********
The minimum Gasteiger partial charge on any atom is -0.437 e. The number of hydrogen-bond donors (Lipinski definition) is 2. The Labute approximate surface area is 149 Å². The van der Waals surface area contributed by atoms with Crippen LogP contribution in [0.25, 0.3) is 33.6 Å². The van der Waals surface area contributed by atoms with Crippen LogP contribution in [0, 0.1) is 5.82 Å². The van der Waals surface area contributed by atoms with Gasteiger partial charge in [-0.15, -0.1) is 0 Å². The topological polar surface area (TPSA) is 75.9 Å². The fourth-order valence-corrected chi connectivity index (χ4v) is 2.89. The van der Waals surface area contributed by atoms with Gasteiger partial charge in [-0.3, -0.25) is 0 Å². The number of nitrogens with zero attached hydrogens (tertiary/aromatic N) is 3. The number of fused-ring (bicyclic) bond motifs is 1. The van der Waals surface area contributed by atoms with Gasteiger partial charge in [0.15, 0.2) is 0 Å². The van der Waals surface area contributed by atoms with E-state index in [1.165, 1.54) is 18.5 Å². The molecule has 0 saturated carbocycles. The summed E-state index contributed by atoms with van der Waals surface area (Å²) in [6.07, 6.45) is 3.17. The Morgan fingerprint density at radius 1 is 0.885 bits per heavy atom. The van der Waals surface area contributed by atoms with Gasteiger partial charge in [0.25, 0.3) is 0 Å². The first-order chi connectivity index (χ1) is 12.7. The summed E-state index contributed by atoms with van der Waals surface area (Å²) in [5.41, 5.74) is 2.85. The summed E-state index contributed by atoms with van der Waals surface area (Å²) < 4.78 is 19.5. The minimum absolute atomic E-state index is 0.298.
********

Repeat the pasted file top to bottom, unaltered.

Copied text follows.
The minimum Gasteiger partial charge on any atom is -0.437 e. The number of hydrogen-bond donors (Lipinski definition) is 2. The Labute approximate surface area is 149 Å². The van der Waals surface area contributed by atoms with Crippen LogP contribution in [0.25, 0.3) is 33.6 Å². The van der Waals surface area contributed by atoms with Crippen LogP contribution in [0, 0.1) is 5.82 Å². The van der Waals surface area contributed by atoms with Gasteiger partial charge in [-0.15, -0.1) is 0 Å². The topological polar surface area (TPSA) is 75.9 Å². The fourth-order valence-corrected chi connectivity index (χ4v) is 2.89. The van der Waals surface area contributed by atoms with Gasteiger partial charge in [-0.3, -0.25) is 0 Å². The number of nitrogens with zero attached hydrogens (tertiary/aromatic N) is 3. The number of fused-ring (bicyclic) bond motifs is 1. The van der Waals surface area contributed by atoms with Gasteiger partial charge in [0.15, 0.2) is 0 Å². The van der Waals surface area contributed by atoms with E-state index in [1.165, 1.54) is 18.5 Å². The molecule has 0 saturated carbocycles. The summed E-state index contributed by atoms with van der Waals surface area (Å²) in [6.07, 6.45) is 3.17. The Morgan fingerprint density at radius 1 is 0.885 bits per heavy atom. The van der Waals surface area contributed by atoms with Gasteiger partial charge in [0.25, 0.3) is 0 Å². The first-order chi connectivity index (χ1) is 12.7. The summed E-state index contributed by atoms with van der Waals surface area (Å²) in [5.41, 5.74) is 2.85. The summed E-state index contributed by atoms with van der Waals surface area (Å²) < 4.78 is 19.5. The minimum absolute atomic E-state index is 0.298.